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Microscopic examination of Giemsa-stained blood films is key to quantifying and detecting malaria parasites but there can be difficulties in ensuring both a high-quality manual reading and inter-reader reliability. The EasyScan GO was developed as a potential solution to this, a microscopy device using machine-learning-based image analysis for automated parasite detection and quantification.

Three researchers using microscopes to study malaria parasites © Credit Mehul Dhorda

Recent WWARN research details the multi-centre, observational study  conducted to assess the performance of the EasyScan GO at 11 sites worldwide during 2018 and 2019. Sensitivity, specificity, accuracy of species detection and parasite density estimation were assessed with expert microscopy as the reference. Intra- and inter-device reliability of the device was also evaluated by comparing results from repeat reads on the same and two different devices.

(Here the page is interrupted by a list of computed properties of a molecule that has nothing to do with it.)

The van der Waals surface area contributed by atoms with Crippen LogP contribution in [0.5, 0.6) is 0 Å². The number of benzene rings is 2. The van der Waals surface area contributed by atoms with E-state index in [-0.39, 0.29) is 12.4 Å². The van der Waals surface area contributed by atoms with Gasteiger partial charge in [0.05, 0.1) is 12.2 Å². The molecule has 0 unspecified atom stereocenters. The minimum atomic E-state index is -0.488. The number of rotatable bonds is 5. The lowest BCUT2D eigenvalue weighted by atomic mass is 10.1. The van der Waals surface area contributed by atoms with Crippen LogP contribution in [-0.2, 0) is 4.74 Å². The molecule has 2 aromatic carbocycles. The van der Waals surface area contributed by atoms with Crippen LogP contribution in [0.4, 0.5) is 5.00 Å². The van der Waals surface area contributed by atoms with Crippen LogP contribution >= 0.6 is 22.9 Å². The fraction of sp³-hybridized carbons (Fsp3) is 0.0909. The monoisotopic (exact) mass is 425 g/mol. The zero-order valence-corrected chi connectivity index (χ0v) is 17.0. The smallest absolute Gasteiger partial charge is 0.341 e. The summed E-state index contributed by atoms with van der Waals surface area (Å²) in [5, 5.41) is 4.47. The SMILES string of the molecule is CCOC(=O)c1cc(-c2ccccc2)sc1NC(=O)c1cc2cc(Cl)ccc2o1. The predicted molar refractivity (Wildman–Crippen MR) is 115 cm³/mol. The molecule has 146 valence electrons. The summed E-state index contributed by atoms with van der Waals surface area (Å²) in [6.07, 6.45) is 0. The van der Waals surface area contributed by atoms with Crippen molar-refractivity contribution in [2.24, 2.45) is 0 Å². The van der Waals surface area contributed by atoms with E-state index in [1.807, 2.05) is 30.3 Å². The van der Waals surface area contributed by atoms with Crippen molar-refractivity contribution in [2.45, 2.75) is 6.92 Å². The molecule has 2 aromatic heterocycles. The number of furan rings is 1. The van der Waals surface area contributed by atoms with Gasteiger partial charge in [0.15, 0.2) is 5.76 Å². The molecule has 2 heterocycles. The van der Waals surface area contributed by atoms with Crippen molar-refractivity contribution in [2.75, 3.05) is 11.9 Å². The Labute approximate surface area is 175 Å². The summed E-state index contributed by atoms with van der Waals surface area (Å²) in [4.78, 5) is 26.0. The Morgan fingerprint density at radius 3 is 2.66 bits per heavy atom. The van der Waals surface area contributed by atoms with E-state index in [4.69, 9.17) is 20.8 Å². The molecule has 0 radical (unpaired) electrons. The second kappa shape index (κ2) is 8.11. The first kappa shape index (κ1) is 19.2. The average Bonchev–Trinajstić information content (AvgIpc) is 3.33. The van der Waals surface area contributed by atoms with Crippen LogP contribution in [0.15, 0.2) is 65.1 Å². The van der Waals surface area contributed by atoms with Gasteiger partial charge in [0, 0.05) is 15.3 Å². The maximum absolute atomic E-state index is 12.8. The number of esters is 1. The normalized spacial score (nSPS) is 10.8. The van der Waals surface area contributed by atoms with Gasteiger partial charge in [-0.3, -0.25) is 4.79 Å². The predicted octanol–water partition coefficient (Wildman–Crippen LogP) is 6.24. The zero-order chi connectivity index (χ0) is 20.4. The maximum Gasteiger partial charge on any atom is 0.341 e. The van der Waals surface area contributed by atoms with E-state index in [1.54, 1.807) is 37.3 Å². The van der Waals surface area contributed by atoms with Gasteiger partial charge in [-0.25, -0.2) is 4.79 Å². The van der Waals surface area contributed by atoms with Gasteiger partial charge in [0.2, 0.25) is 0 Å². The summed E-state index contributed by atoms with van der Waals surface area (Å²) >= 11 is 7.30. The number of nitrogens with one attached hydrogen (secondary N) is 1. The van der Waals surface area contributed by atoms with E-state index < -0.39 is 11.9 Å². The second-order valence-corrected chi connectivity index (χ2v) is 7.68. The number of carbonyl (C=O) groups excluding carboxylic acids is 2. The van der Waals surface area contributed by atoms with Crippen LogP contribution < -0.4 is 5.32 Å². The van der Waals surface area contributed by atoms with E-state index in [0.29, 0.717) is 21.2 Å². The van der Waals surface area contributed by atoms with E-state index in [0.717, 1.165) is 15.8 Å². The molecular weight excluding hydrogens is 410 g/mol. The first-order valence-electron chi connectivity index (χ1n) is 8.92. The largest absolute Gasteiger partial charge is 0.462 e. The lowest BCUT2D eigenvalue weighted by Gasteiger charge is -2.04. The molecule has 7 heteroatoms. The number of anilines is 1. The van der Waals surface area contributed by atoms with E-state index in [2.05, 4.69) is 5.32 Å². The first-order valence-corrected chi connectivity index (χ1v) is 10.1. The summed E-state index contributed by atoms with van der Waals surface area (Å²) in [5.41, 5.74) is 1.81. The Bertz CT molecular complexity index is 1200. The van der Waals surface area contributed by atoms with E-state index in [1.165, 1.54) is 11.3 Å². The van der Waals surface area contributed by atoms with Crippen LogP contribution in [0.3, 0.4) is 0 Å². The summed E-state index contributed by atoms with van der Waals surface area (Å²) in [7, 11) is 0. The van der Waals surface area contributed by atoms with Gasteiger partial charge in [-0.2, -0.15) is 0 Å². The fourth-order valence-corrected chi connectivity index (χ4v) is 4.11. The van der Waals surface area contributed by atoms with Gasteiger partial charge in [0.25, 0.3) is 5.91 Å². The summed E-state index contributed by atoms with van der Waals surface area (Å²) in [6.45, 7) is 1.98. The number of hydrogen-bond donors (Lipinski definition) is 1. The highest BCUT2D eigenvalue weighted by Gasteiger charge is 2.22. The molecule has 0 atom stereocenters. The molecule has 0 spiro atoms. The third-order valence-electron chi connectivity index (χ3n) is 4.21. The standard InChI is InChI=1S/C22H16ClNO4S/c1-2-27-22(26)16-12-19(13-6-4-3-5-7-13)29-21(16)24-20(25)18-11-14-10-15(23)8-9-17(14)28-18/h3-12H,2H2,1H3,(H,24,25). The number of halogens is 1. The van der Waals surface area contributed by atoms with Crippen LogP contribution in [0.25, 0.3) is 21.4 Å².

The EasyScan GO met the WHO-TDR Research Malaria Microscopy competence Level 2 criteria in parasite detection and species identification accuracy; and Level 4 in terms of parasite quantification and false positive rates. All performance parameters were significantly affected by slide quality. Further software improvement is required to improve sensitivity at low parasitaemia and parasite density estimations.

The full story is available on the WWARN website

Read the publication 'Field evaluation of the diagnostic performance of EasyScan GO: a digital malaria microscopy device based on machine-learning' on the Malaria Journal website

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